Kenya: Treasury to Hit U.S.$83 Billion Borrowing Ceiling in Two Years

(file photo).
16 September 2020

Kenya will hit its Sh9 trillion public debt ceiling within the next two years going by the projected revenue shortfall in the current and next fiscal years, coupled with the struggle by the government to control expenditure.

The National Treasury, in the draft 2020 Budget Review Outlook Paper, is projecting higher borrowing for both financial years 2020/2021 and 2021/2022, due to expected lower revenue, with the deficit seen at 8.4 percent and 7.3 percent in the years respectively.

This is likely to lead to public debt accumulating to touch the Sh9 trillion cap before the end of the 2022/23 fiscal year.

Parliament in October last year amended the law that previously restricted public debt at half of the gross domestic product (GDP).

The debt is already piling up quickly, having grown from Sh5.81 trillion in June 2019 to Sh6.69 trillion in June this year.

"If recent fiscal year trends are anything to go by, we expect negative surprise (higher fiscal deficits) to be realised. In addition, the net debt accumulation implies the public debt ceiling (Sh9 trillion) will be hit within the 2022/23 fiscal year," said Nairobi-based investment bank Genghis Capital in a note on the budget paper.

The Treasury is expecting to raise its borrowing to plug the revenue deficit brought about by the negative effects of the Covid-19 pandemic on the economy.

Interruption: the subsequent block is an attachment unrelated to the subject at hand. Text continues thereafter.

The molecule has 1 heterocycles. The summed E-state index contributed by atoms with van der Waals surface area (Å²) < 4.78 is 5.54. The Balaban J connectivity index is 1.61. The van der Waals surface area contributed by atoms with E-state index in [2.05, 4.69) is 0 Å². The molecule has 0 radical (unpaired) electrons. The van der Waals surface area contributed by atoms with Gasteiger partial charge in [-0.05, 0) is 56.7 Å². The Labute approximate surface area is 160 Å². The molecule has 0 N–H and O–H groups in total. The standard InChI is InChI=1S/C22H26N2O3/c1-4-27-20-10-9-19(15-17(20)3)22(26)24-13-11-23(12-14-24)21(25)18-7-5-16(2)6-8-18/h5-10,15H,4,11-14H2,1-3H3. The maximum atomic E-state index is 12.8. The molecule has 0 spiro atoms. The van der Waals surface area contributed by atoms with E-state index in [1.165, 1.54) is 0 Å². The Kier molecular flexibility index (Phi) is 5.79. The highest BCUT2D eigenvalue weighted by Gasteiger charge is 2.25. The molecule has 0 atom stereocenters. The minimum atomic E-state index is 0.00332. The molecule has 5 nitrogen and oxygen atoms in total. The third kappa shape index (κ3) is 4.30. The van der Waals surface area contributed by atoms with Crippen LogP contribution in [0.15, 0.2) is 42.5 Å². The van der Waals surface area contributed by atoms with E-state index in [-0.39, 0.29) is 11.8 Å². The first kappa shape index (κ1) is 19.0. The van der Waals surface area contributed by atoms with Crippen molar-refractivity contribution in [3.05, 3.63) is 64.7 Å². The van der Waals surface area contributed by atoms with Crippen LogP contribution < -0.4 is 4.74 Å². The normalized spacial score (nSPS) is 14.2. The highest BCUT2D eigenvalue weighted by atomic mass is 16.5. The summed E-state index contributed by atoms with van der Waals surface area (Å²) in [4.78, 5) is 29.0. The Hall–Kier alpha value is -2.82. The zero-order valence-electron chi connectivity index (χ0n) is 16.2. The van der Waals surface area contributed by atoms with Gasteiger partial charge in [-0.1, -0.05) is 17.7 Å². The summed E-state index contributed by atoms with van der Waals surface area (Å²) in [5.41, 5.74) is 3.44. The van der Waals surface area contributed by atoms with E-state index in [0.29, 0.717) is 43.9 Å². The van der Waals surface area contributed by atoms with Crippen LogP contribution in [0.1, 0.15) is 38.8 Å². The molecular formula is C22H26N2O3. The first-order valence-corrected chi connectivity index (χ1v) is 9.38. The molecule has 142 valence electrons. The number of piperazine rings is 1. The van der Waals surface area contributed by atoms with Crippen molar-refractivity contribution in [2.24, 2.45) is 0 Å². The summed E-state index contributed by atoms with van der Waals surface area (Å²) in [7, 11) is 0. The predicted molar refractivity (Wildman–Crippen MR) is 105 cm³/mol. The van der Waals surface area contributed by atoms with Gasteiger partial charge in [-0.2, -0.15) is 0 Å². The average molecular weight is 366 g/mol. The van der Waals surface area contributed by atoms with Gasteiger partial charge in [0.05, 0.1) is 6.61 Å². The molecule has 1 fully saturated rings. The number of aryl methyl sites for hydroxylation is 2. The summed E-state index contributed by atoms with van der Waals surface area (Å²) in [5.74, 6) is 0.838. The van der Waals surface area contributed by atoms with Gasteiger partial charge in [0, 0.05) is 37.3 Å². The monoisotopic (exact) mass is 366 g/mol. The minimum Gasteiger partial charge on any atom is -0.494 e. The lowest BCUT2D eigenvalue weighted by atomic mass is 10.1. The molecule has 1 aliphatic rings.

The revenues target has been revised downwards by Sh110.3 billion and Sh215.5 billion in 2020/21 and 2021/2022 respectively, based on the trend of revenue performance in the latter part of the last fiscal year, which showed the effect the Covid-19 has had on the economy.

The targeted net domestic borrowing for the current year has thus been increased by Sh60.3 billion to Sh554.6 billion and external financing by Sh50 billion to cover the revenue shortfall.

In the 2021/2022 fiscal year, the Treasury is expecting to borrow a net of Sh917.3 billion, and a net of Sh932.6 billion in 2022/2023.

The rising debt has often raised questions over the government's inability to cut expenditure, as it consistently falls short of its ambitious fiscal deficit targets.

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